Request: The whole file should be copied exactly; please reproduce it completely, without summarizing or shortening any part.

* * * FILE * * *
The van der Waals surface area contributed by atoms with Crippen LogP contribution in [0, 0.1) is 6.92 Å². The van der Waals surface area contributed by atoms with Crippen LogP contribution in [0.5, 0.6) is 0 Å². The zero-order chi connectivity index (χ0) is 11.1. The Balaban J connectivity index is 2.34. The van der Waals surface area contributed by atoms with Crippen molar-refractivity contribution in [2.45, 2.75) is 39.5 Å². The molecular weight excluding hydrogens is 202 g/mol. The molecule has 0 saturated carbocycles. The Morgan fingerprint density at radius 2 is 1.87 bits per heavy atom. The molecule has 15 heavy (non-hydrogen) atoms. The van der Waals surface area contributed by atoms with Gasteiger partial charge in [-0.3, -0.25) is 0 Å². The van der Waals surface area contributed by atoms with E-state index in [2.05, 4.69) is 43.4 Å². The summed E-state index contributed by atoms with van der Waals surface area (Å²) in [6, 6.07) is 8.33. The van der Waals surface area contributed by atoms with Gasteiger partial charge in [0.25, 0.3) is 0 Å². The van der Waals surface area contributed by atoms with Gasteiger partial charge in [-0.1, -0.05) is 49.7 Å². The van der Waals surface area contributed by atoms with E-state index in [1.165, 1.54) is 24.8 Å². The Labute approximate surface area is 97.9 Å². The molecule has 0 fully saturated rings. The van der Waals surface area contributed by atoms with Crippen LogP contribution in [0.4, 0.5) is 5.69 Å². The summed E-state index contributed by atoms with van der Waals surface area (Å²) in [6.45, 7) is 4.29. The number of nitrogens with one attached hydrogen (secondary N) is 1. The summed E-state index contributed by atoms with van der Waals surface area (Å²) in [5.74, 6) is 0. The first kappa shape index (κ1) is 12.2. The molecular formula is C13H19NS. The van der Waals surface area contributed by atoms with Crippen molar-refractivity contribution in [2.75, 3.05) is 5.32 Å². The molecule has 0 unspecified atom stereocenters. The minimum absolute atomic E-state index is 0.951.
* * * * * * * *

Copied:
The van der Waals surface area contributed by atoms with Crippen LogP contribution in [0, 0.1) is 6.92 Å². The van der Waals surface area contributed by atoms with Crippen LogP contribution in [0.5, 0.6) is 0 Å². The zero-order chi connectivity index (χ0) is 11.1. The Balaban J connectivity index is 2.34. The van der Waals surface area contributed by atoms with Crippen molar-refractivity contribution in [2.45, 2.75) is 39.5 Å². The molecular weight excluding hydrogens is 202 g/mol. The molecule has 0 saturated carbocycles. The Morgan fingerprint density at radius 2 is 1.87 bits per heavy atom. The molecule has 15 heavy (non-hydrogen) atoms. The van der Waals surface area contributed by atoms with Gasteiger partial charge in [-0.3, -0.25) is 0 Å². The van der Waals surface area contributed by atoms with E-state index in [2.05, 4.69) is 43.4 Å². The summed E-state index contributed by atoms with van der Waals surface area (Å²) in [6, 6.07) is 8.33. The van der Waals surface area contributed by atoms with Gasteiger partial charge in [0.25, 0.3) is 0 Å². The van der Waals surface area contributed by atoms with Gasteiger partial charge in [-0.1, -0.05) is 49.7 Å². The van der Waals surface area contributed by atoms with E-state index in [1.165, 1.54) is 24.8 Å². The Labute approximate surface area is 97.9 Å². The molecule has 0 fully saturated rings. The van der Waals surface area contributed by atoms with Crippen LogP contribution in [0.4, 0.5) is 5.69 Å². The summed E-state index contributed by atoms with van der Waals surface area (Å²) in [6.45, 7) is 4.29. The number of nitrogens with one attached hydrogen (secondary N) is 1. The summed E-state index contributed by atoms with van der Waals surface area (Å²) in [5.74, 6) is 0. The first kappa shape index (κ1) is 12.2. The molecular formula is C13H19NS. The van der Waals surface area contributed by atoms with Crippen molar-refractivity contribution in [2.75, 3.05) is 5.32 Å². The molecule has 0 unspecified atom stereocenters. The minimum absolute atomic E-state index is 0.951.